I was arguing with the members of my secret group on Facebook. The topic, bullying. As usual, my comments garnered responses to the effect of "you don't live in the real world." I had merely said bullying is not a natural part of childhood. It is a symptom of our societal ills. I'm not raising my child to bully people. I'm raising her to stick up for the kids being picked on. It takes more strength to not fight than it does to fight sometimes.
I was accused of raising my child in a padded cell. Wrong. Teaching our children to care about others is not the same as raising them in a padded cell. If anything, it takes a stronger-willed individual to stand up against injustice when it goes against social norms, especially when that means using non-violent resistance and not engaging in physical or verbal fighting.
One recent "real world" example I'm quite proud of is when Katie was having problems with a kid at her school. Every day he'd tease her about something, her hair, her clothes, whatever. Each day when she'd tell me about it, we'd discuss it. I'd ask her why she thinks he does that, what she can do to convince him to stop it, etc. One day he made fun of her shirt, saying she was wearing a pajama top. She might have actually been wearing a pajama top for all I know: most of Katie's clothes are hand-me-downs from my husband's cousin's kids, and when they send them to us they don't label each one with its proper use. So, she very well could have been wearing a pj top. Who cares?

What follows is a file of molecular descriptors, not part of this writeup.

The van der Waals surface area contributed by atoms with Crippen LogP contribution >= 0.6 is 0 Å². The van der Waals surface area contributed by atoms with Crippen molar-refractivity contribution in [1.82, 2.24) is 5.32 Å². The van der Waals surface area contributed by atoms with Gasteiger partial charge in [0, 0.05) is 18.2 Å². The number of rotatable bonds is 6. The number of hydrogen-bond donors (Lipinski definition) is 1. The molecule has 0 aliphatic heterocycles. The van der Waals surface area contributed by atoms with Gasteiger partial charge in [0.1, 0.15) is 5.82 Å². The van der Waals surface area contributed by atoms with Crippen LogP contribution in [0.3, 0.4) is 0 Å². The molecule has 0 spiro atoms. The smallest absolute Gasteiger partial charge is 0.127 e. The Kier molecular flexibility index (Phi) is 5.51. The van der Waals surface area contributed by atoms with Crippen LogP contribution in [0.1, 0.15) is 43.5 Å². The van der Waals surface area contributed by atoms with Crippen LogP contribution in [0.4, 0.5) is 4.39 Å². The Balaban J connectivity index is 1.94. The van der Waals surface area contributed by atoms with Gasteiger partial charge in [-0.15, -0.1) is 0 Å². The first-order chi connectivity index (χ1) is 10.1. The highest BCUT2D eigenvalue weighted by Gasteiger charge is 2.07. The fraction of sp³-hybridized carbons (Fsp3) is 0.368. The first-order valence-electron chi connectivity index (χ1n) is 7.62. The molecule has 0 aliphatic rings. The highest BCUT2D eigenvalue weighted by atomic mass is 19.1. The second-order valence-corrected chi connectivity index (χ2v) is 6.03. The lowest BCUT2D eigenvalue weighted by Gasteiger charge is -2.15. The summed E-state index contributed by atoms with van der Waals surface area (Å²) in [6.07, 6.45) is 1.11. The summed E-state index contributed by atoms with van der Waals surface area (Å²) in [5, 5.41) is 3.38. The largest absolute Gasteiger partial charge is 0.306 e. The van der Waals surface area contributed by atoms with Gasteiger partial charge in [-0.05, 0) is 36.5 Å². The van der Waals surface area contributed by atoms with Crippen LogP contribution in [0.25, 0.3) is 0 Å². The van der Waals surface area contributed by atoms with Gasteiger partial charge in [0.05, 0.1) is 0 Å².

But Katie wanted him to quit teasing her about it. After we talked about various incidents like this, we decided that Katie should simply say something like, "I like my shirt. You don't have to like my shirt, but I do" and then ignore him. It worked. Soon N stopped teasing Katie because he saw that it didn't bug her anymore.
A few weeks went by and it was time for their school's anti-drug awareness week, which for some reason meant the kids got to wear their pajamas one day. Katie came home and said, "Guess what, Mama?! I went up to N today and said, 'I realy am wearing my pajamas today!' and he laughed. We're friends now."
I don't know about you, but I think learning how to laugh about our disagreements and making friends with our bullies is one of the best lessons a person can learn to get along well in the real world.
It's not always me teaching Katie lessons in caring, though. Sometimes she teaches me.
Yesterday when we were leaving the park playground Katie saw a girl lying down on the ground. She stopped and asked, "Is she ok?"
Will and I both shrugged it off. Surely she was just playing and we were trying to leave, hungry and ready for dinner. Katie let go of our hands and started walking toward the girl. The girl got up and was laughing and playing before Katie got to her, so Katie turned back toward us. Will said, "See, Punkin, she was ok. She was just playing dead with her friend."
Katie looked at us with utter disappointment, as if she couldn't believe she had to remind us once again, yelling, "BUT YOU'RE SUPPOSED TO CARE ABOUT PEOPLE!!!"
Schooled again by the kindergartner.